Thursday, March 29, 2012

Perfect Flying Geese

Kathleen works Thursdays 5-7 PM
Just like you, I'm a busy gal. There just isn't enough time in the day to focus on all the fun quilting projects I have in the works.

Just like you, I have tons of projects just floating around in my head, waiting to hit the top of my priority list.

I learned a long time ago that "it's all about having the right tool" to make a tough job easier.

I love traditional, scrappy quilts and could happily spend the rest of my life making reproduction quilts. The only problem is that they are usually made with a lot, and I mean a lot of small pieces that require a great deal of repetitious assembly. For instance, a long time ago I fell in love with a traditional scrappy flying geese quilt. After collecting Thirties fabrics, this quilt made it from daydream status to the production queue.

The patten called for 768 flying geese units 1 ½ " x  3". Pretty small and a lot of them. Plus, I wanted them to go together perfectly so the long strips would be even. This was no small job. 
Because I am so busy, just like you, it's important for me to find ways to streamline big jobs into a more efficient process. This is where having the right tool makes a huge difference. For this particular quilt I relied on the "Quilt in a Day Flying Geese Ruler". For a few dollars, it did the trick: I was able to create my 768 units in an assembly line fashion then trim them to perfection.

The flying geese ruler comes with easy to follow instructions but I thought I might include some photos here to show you what it’s all about.  

1. Instructions include two square sizes. The large square is the goose and the smaller square is the sky.

2. I love to use the hera tool to make a faint line rather than a pen or pencil. Stack the two squares on top of each other and draw a diagonal line down the center.

3. Sew 1/4" on either side of the line and then cut the block in half along the diagonal line.   

4. Press the seams open to the dark side and then stack them back on top with the bottom left corners lined up – yes, the seams with not be lined up.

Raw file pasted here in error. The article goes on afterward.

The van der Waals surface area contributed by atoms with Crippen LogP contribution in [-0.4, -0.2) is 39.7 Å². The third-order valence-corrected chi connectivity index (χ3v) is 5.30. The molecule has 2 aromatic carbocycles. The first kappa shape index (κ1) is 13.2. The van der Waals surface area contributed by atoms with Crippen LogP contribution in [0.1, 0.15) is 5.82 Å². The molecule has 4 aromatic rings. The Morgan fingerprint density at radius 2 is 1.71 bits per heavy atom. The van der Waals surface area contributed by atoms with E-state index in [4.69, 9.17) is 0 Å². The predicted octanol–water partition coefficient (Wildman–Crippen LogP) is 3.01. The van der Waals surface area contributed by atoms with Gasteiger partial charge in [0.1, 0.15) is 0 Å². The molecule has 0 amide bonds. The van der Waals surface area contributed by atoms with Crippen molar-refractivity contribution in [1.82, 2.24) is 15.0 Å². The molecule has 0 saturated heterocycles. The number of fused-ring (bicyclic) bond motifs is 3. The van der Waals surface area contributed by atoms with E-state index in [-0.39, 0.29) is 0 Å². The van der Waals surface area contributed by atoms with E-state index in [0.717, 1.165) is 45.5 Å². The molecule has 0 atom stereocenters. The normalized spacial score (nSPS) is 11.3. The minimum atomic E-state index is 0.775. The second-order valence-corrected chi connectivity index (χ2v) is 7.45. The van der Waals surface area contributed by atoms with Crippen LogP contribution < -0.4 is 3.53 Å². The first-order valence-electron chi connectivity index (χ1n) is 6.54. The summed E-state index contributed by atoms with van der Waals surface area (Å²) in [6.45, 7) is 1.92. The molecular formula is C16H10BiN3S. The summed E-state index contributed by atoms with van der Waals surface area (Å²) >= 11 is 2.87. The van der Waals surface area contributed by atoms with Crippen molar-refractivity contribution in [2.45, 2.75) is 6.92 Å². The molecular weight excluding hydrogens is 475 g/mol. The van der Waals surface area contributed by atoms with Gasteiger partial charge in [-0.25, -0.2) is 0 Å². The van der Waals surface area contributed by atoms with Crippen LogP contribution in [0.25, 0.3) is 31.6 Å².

5. Draw another diagonal line across the seams from corner to corner, sew again on either side of the hera line and do a final diagonal cut.

6. Snip a little cut in the center of the unit just up to the seam line. The center snip allows you to press to the dark on either end of the unit to produce two units.

 7. Here’s is where the flying geese ruler finishes the job. Line up the lines on the flying geese ruler with one side of a single unit and trim across the top and one side of the flying geese.

 8. Flip the ruler and line it up to trim the bottom and second side. Repeat this for the second geese in the first unit, then twice again for the second unit. The finished product is 4 perfect flying geese with only a little bit of waste.

To me, the waste was worth the tradeoff for perfect geese that made a fast stack of flying geese units that assembled beautifully into my strippy quilt .

I worked on these geese as "leaders and enders" (a strategy promoted by Bonnie K. Hunter ) while creating other quilts. From start to finish, it took about 6 months to make all the geese. As my stacks grew, I assembled them in units of 10 and then bundled them into groups of 50 to make for easier counting.  

As quilters, we aren’t supposed to admit our mistakes, but we do it anyways. Remember I said that I love traditional quilts. When I cut out all my squares, it wasn’t until I assembled my first unit that I had reversed my squares. My flying geese were reversed, where the goose was dark on a light sky. Oh, the horror! Go against tradition? Thank you Eula for calming my spirit and reminding me that traditional can have its variation. Besides, there was no turning back. So…deep breath…accept…and move on. Check out my traditional, flying geese quilt named, “Night Flight”.

My next favorite tool..."Triangle Trimmer by Quilt in a Day".

Until then, Happy Quilting,